The Lab Pad is constructed from a National Brand Lab Book, using chipboard as the base material, and it is finished out with plastic, ribbon, and brass closures. Tablet computers can be affixed to the surface using velcro (see below for more details). The interior of the case is lined with Pellaq, a latex-saturated covering material that's moisture and scratch resistant, colorfast, high-gloss, and high touch (see color swatches for flavor choices).
The case measures 10 1/4 x 7 3/4 inches and fits all tablet computers with dimensions less than 9 3/4 x 7 3/8 inches (including iPad versions 1, 2, and 3).
The lab notebook concept keeps the case light and durable. It's also super stealthy and easily camouflaged among your books and stuff. This isn't a guarantee that it won't ever get stolen, but a casual glance doesn't give away the fact that it's hiding a computer.
We Need to Have a Talk About Velcro
One thing that puts some people off is the idea of affixing sticky Velcro to their device. There's a common aversion to doing anything that would appear to tarnish the cleanliness of an Apple device or other tablet. That's part of their branding strategy, and it's a common theme of modern technology. It's a personal choice. The Lab Pad is not for everyone. But I can say that it's a pretty efficient mechanism for attaching a device to the case. It adds versatility, protection, and solves a more difficult problem–simply.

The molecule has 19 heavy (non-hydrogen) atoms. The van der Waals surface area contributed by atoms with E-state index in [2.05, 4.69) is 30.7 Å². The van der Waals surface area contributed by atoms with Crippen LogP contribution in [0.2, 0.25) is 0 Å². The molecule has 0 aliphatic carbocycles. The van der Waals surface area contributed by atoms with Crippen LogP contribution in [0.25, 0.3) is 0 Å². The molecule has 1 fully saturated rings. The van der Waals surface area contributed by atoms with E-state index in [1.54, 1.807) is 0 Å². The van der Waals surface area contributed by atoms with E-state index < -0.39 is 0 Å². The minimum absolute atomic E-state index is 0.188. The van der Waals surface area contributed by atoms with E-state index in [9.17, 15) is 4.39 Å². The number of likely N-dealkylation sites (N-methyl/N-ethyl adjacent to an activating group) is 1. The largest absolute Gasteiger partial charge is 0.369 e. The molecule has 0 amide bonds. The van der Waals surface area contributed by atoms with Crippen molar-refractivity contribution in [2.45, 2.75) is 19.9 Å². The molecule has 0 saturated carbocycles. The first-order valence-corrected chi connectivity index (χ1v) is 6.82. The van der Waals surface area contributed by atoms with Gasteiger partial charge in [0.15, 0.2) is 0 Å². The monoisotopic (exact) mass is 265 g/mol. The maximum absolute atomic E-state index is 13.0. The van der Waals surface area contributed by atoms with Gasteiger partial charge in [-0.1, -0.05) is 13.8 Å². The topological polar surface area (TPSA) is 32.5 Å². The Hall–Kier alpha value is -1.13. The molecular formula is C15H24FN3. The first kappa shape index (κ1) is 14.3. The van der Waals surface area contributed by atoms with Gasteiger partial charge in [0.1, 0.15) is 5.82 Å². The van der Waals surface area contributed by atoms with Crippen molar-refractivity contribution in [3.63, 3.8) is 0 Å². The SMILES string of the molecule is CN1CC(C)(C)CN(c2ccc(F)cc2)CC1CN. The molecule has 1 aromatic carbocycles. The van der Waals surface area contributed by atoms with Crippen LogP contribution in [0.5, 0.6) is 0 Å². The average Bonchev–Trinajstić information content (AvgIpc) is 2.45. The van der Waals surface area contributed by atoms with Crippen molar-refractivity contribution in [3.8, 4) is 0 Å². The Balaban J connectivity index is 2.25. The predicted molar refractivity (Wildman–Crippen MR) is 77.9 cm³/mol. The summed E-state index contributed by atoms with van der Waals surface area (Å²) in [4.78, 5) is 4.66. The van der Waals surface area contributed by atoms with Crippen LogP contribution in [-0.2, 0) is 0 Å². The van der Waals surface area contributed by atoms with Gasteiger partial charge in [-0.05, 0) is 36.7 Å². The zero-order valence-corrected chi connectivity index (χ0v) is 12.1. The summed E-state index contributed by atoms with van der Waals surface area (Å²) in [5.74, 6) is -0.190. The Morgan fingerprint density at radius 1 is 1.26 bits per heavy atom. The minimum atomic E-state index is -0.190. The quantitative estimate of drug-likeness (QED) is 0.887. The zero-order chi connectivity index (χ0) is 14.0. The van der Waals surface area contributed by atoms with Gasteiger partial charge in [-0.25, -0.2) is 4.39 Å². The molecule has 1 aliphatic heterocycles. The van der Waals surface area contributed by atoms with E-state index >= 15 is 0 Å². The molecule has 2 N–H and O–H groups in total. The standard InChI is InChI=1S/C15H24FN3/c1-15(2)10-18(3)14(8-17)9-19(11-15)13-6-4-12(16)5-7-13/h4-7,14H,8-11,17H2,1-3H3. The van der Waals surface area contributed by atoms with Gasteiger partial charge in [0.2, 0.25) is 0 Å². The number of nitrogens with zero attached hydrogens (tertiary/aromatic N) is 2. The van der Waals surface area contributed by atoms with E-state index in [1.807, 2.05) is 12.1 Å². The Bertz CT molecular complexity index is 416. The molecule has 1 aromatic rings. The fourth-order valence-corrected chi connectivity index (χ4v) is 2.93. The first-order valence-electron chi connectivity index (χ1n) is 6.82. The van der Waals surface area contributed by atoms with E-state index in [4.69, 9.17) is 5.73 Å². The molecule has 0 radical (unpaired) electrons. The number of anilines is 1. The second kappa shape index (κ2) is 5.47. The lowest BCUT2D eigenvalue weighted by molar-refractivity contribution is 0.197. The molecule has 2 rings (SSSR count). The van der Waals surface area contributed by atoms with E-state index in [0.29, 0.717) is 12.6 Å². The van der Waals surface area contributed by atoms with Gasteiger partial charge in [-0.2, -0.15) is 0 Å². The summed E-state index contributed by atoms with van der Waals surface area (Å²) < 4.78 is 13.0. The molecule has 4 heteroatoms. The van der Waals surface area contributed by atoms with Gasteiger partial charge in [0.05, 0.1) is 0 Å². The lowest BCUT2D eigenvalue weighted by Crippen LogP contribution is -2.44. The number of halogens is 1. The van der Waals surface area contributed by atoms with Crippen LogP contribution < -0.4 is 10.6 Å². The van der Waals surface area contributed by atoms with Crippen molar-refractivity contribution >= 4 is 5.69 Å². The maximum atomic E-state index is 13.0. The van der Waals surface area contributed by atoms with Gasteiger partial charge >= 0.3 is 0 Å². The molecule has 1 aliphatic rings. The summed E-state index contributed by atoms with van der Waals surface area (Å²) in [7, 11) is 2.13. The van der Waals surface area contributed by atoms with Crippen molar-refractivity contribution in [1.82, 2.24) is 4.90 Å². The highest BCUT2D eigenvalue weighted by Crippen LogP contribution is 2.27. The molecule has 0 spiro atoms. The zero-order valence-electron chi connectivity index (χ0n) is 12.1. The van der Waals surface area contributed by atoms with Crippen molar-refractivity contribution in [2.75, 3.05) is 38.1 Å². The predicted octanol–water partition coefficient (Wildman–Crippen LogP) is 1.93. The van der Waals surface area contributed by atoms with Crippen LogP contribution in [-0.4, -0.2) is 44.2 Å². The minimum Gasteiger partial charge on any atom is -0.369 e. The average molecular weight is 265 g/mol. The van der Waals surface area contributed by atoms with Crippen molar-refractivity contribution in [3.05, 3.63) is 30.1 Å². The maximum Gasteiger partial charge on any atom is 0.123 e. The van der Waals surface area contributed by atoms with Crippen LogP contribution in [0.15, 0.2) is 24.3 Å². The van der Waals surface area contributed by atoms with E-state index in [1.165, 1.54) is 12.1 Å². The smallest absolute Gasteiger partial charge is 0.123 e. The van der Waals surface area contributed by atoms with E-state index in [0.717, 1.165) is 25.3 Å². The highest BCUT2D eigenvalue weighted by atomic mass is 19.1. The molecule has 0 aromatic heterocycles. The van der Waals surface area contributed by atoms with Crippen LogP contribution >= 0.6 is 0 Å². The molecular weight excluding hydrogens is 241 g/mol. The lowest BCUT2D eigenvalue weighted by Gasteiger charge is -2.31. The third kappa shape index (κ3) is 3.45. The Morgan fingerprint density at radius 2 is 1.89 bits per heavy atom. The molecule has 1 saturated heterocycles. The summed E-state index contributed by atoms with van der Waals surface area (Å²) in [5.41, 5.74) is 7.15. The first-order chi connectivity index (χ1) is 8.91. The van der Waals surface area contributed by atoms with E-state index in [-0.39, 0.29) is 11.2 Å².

Velcro makes it possible to add your iPad to a variety of surfaces–durably. And if you ever want to remove the Velcro, you can just peel it off and remove any leftover adhesive residue with a rubbing alcohol-like solvent. But don't only take my word for it. I invited a skeptical neurologist over to try it for herself. She had just received a new iPad for work and happened to be on her way to the store to purchase a protective case. The Velcro was definitely a sticking point in her decision. Cut and paste this video link to see her reaction: https://vimeo.com/52478065